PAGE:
Conventional logging methods often do not provide good estimates of gas, oil and water saturations in shallow reservoirs. This invention offers a new technique of logging shallow sandstone reservoirs to determine gas, oil and water saturations.
In accordance with this invention there is provided a method of logging a wellbore to identify the hydrocarbon and water zones of a hydrocarbon-bearing formation and more specifically to identify the gas, oil and water zones thereof. A shallow hydrocarbon-bearing formation is identified that has characteristic acoustic velocities that are maximum at high oil saturations, minimum at high water saturations, not exceeding 90% and intermediate at high gas saturations. Thereafter the well is logged adjacent the hydrocarbon-bearing formation with a sonic logging system utilizing a frequency within the range of about 0.1 to 10 KHz to produce a sonic log. The well is also logged adjacent the hydrocarbon-bearing formation with a lithologic logging system to determine the porosity and lithologic variations of the formation whereby the sonic log may be normalized by correcting for porosity and lithology. The sonic log is then compared with the characterized acoustic velocity of the hydrocarbon-bearing formation to identify the hydrocarbon and water zones thereof.
Suitable lithologic logging systems for use in carrying out this invention are density and gamma logging systems.
The identification of the hydrocarbon-bearing formation by acoustic velocity characteristic may be done by obtaining cores from at least one wellbore that penetrates the hydrocarbon-bearing formation and conducting laboratory resonance measurements.
By conducting the laboratory resonance measurements on cores having high gas saturations, high oil saturations, and high water saturations, the hydrocarbon-bearing formation may be characterized by the bar velocity of the gas zone, the oil zone, and the water zone, such that the sonic log may be compared against these acoustic velocity characteristics to identify the gas and oil zones as well as the water zone. Further measurements may be made at different oil, gas and water saturations to produce a more complete acoustic velocity profile of the formation from which the cores were taken.
Suitable laboratory measurement techniques for characterizing the hydrocarbon-bearing formation by acoustic velocity include spring-mass resonance methods and bar resonance methods. Reference is made to G.H.F. Gardner, "Effects of Pressure & Fluid Saturation on the Attenuation of Elastic Waves in Sands" Jour. Pet. Tech. Feb. 1964, pp. 189-198 for description of the bar resonance method.
With reference again to FIG. 1 there are shown plots of bar velocity versus gas and water saturation at 0 psi, 500 psi, and 1000 psi, confining pressure. These plots show that the bar velocity of the Berea sandstone increases with increasing gas saturation in the range above 70% gas. At increasing gas concentrations from 20% it is seen that the increase in bar velocity with increasing gas saturation is most pronounced at 0 psi confining pressure and diminishes with increasing confining pressure. The same trends should be observed in low frequency p-wave velocities measured by a logging tool. Thus, FIG. 1 illustrates that the method of this invention is particularly applicable for distinguishing hydrocarbon zones in shallow subsurface formations. It is seen that the increase in bar velocity with increasing gas saturation at 1000 psi is clearly sufficiently pronounced to identify gas from water zones. It is considered that this invention is applicable for logging formations at depths of at least 3000 to 5000 feet and possibly deeper. As previously noted there is a particular need for a technique which can distinguish gas, oil and water zones in shallow formations. The present invention provides such a technique.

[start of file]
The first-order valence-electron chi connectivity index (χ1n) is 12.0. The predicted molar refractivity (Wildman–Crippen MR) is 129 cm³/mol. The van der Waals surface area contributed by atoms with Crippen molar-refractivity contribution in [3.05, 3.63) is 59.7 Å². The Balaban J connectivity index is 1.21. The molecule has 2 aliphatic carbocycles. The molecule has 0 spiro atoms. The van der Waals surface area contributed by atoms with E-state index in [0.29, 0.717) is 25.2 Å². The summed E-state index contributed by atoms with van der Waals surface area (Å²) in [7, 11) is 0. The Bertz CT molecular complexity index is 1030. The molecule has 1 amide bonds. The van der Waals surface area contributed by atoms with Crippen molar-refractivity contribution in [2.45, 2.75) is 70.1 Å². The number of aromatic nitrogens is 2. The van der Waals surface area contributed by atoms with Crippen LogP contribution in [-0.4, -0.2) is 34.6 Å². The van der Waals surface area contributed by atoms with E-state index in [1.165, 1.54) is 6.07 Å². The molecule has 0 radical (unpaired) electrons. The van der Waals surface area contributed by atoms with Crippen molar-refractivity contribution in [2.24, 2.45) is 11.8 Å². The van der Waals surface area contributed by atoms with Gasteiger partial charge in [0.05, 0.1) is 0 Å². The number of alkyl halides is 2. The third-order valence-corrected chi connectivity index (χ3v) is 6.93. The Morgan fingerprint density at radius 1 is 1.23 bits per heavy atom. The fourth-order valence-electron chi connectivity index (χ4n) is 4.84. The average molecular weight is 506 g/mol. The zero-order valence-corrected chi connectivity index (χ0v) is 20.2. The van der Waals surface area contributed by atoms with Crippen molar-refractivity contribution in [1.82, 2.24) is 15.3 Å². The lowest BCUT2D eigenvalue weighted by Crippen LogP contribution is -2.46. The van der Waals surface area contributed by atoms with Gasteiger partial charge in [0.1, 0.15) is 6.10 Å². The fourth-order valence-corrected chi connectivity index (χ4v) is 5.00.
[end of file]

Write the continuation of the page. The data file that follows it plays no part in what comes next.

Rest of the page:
With reference to FIG. 2 there is shown a hypothetical series of logs, namely gamma, sonic and density logs which have been run adjacent a hydrocarbon-bearing formation containing a gas zone, an oil zone, and a water zone. The gamma and density logs show no big variations in the porosity of the hydrocarbon-bearing formation. Thus there is no need to normalize the sonic log to correct for porosity changes in the formation. Such techniques for normalizing a sonic log are readily available, however, should a need exist. An examination of the sonic log shows three distinct acoustic velocities adjacent the hydrocarbon-bearing formation. By comparing the acoustic velocity of the formation as represented by the sonic log against the characteristic acoustic velocities of the formation being logged as illustrated by TABLE I, one can identify the gas zone as having the intermediate acoustic velocity, the oil zone as having the maximum acoustic velocity, and the water zone as having the minimum acoustic velocity.